Gastrointestinal (GI) microbiota are important in many aspects of clinical nutrition, including the management of inflammatory bowel disease, irritable bowel syndrome and enteral tube feeding diarrhoea(1). However, the dietary and non-dietary factors (e.g. dietary fructo-oligosaccharide (FOS) intake, gender, age) associated with GI microbiota in healthy subjects, in the absence of these disease states, are less clear. In addition, whilst there is emerging data for a role of GI microbiota in murine models of overweight and obesity(2), evidence in human subjects is sparse. Thus, the aim of the present study was to investigate the dietary and non-dietary factors associated with the major GI microbiota in healthy subjects.
Healthy subjects between the ages of 18 and 50 years were recruited to a cross-sectional survey of GI microbiota. Exclusion criteria were any diagnosed or suspected GI disorder, the use of antibiotics within the preceding 3 months, probiotics or prebiotics within the preceding month or the current use of any other drug or supplement known to impact on GI microbiota. Demographic data, weight and height were recorded and BMI calculated. Subjects then completed a 7 d semi-weighed food diary. Dietary FOS intake was calculated by converting dietary intake data into commodity intake data using the Food Commodity Intake Database (Department of Agriculture, Washington, DC, USA), which was then converted into FOS intake using commodity composition data(3). A fresh faecal sample was collected, immediately processed and stored for analysis. The major GI microbiota were quantified using fluorescent in situ hybridisation using Cy3 labelled probes for total bacteria (EUB338), bifidobacteria (Bif164), Bacteroides–Prevotella (Bac303) and Eubacterium rectale–Clostridium coccoides (EREC482). Values were compared between groups using independent t tests and correlations are presented as Pearson's correlation coefficients.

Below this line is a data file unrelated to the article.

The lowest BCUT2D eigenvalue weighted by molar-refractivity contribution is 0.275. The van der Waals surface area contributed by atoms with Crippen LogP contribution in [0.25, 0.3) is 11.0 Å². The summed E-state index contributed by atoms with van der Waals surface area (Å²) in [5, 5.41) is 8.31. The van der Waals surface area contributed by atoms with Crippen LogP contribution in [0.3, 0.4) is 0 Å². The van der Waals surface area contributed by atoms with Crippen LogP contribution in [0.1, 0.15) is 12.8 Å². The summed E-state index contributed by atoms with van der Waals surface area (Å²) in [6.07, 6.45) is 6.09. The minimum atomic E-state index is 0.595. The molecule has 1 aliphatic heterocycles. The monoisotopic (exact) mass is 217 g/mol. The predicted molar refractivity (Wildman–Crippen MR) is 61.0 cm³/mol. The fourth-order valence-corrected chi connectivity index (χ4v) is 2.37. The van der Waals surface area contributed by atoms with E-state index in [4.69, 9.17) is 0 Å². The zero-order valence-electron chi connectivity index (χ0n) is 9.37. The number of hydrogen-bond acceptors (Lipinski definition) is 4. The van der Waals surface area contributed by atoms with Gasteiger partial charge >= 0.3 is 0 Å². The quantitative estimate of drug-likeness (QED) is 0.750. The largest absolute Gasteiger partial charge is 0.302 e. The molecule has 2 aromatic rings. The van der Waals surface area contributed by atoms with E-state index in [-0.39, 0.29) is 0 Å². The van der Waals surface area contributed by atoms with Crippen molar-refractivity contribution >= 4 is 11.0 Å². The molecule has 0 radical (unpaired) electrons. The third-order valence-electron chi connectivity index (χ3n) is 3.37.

Forty-seven healthy subjects (fourteen males, thirty-three females) with a mean age of 31.4 (sd 7.8) years and mean BMI of 23.5 (sd 3.4) kg/m2 were recruited. Mean FOS intake was 4.4 (sd 1.5) g/d; however, there was no significant correlation between dietary FOS intake and concentrations of faecal bifidobacteria (r 0.29, P=0.845). Bifidobacteria concentrations were higher in females (9.2 (sd 0.7) log10/g) than males (8.6 (sd 1.1) log10/g; P=0.012). There were significant negative correlations between age and total bacteria (r −0.377, P=0.012), Bacteroides–Prevotella (r −0.364, P=0.009) and E. rectale–C. coccoides (r −0.325, P=0.026) but not between age and bifidobacteria (r −0.029, P=0.848). There were no significant differences in any of the GI microbiota between those who were overweight or obese and those who were not, nor were there significant correlations between BMI and GI microbiota.
Faecal bifidobacteria were higher in females, despite them having lower FOS intakes. Despite extensive evidence of the bifidogenic effect of supplemental FOS, the current study failed to demonstrate an association between dietary FOS intake and faecal bifidobacteria. Many of the GI microbiota declined significantly with age, an observation previously only reported in those >60 years of age. Despite emerging evidence of a role for the microbiota in overweight and obesity, the study failed to find any differences in concentrations, although microbiota profile rather than only concentrations are likely to be of importance. Research relating to the associations between dietary and non-dietary factors and the GI microbiota in diseases of relevance to clinical nutrition is warranted.